After setting the stage through secondary characters, Dumas begins to focus on Cardinal Richelieu and his network of intelligence gathering. The Cardinal's dual goals center on retaining power while guiding France through a tumultuous period as it is led by a weak king. Because his enemies are just as ruthless as he is, Richelieu knows if something happens to Louis XIII he won't be alive at the end of that day. But Richelieu remains cool and analytical, usually staying several steps ahead of his foes. Dumas has added complexity and an appreciation of the Cardinal well beyond that of TTM. Dumas also delves quite a bit into Louis XIII and his weak, vacillating nature.
Even though the plot meanders, the various episodes consistently hang onto the general framework for most of the novel. Dumas shows Queen Anne and the Queen Mother Marie de Medici scheming with others in Europe to depose Louis in favor of his younger brother Gaston, duke of Orléans. At the same time Richelieu attempts to counter their moves, he also carries out an investigation of the assassination of Henri IV (Louis XIII's father). Despite the serious sounding nature, there is still plenty of humor consistent with that of TTM, whether through characters' comments or Dumas' pointed asides and aphorisms.
The last third of the novel proper focuses on the War of Mantuan Succession in Italy, a side show in The Thirty Years War. (Readers of Umberto Eco's The Island of the Day Before will recognize the siege of Casale.) The attention also begins to shift, away from the Cardinal and toward Comte de Moret, Louis XIII's illegitimate half-brother, his role in the war and his love for Isabelle de Lautrec. As mentioned earlier, Dumas didn't finish The Red Sphinx so Ellsworth adds the novella The Dove, composed of letters sent between Moret and Lautrec, as its ending. The Dove is flowery and sentimental, not at all from the same vein as The Red Sphinx, but it does draw part of the preceding novel to a close.
It isn't necessary to have read TTM to enjoy The Red Sphinx. It isn't Dumas at his sharpest—at times it feels like he's trying to wring more life from the successful franchise—but there are still plenty of good moments in with the clunky ones. I would hazard to say if you read TTM and enjoyed the second half of it (focusing on d'Artagnan's seduction of Milady de Winter and her revenge), then this will appeal to you. Recommended.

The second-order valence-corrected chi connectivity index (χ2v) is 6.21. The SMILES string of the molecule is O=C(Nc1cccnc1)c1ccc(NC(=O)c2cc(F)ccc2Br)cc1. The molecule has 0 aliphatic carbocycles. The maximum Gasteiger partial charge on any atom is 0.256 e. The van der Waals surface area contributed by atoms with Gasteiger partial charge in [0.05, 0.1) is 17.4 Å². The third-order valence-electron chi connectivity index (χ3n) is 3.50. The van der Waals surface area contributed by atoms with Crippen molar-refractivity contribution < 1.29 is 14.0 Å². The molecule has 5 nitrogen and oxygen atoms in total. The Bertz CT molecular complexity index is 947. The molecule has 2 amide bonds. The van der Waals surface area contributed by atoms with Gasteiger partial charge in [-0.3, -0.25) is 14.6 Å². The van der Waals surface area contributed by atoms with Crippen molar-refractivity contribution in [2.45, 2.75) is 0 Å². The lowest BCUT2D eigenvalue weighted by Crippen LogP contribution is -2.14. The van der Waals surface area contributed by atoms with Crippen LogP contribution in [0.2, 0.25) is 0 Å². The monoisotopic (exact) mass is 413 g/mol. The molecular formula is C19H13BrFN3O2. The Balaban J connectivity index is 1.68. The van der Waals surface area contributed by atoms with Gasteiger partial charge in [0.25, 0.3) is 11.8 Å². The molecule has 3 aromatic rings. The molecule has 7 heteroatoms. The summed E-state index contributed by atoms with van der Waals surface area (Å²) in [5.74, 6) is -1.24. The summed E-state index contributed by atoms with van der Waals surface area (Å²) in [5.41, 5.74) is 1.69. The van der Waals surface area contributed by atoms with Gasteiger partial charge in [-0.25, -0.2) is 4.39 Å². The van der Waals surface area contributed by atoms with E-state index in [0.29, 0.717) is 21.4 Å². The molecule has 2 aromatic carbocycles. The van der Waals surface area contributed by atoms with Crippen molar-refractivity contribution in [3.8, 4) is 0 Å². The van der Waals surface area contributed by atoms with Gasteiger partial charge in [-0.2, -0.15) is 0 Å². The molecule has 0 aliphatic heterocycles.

An introduction to the novel by the translator, Lawrence Ellsworth
Supplementary notes and comments by Ellsworth
An interview with Ellsworth, including a helpful breakdown on the many musketeer novels and why the titles can be confusing, plus details on his intention to translate all of them
War of Mantuan Succession
Quotes from the book:
- A parenthetical explanation by Dumas:
(Our readers may find this chapter a bit long and dry, but our respect for the facts of history leads us to reproduce every detail of this great meeting in the Luxembourg that decided on the war in Italy, including all the speeches of the two cardinals. Our claim is that a historical novel should entertain both those readers who know the history it’s based upon, and those who are learning about it from what we write.) (364)
- And the king took his leave, even more pale, tired, and dazed than the day before, but with a better idea of how hard it is to be a great minister, and how easy to be a mediocre king. (438)
- After Cardinal Richelieu moves out of his house, Louis and his fool (l’Angley) drink his wines:
Louis: “Since I have some money…”
l’Angley: “You have money?”
“Yes, my child.”
“Word of honor?”
“Faith of a gentleman! And plenty of it.”
“In that case, see here,” said l’Angley, caressing the bottle once again, “use it to buy more of this wine, my son. Invest it in the 1629 vintage!” (443)
- About the cardinal:
“We are sorry to have to reveal this petty weakness in such a great minister, but we are his historian, not his apologist.” (472)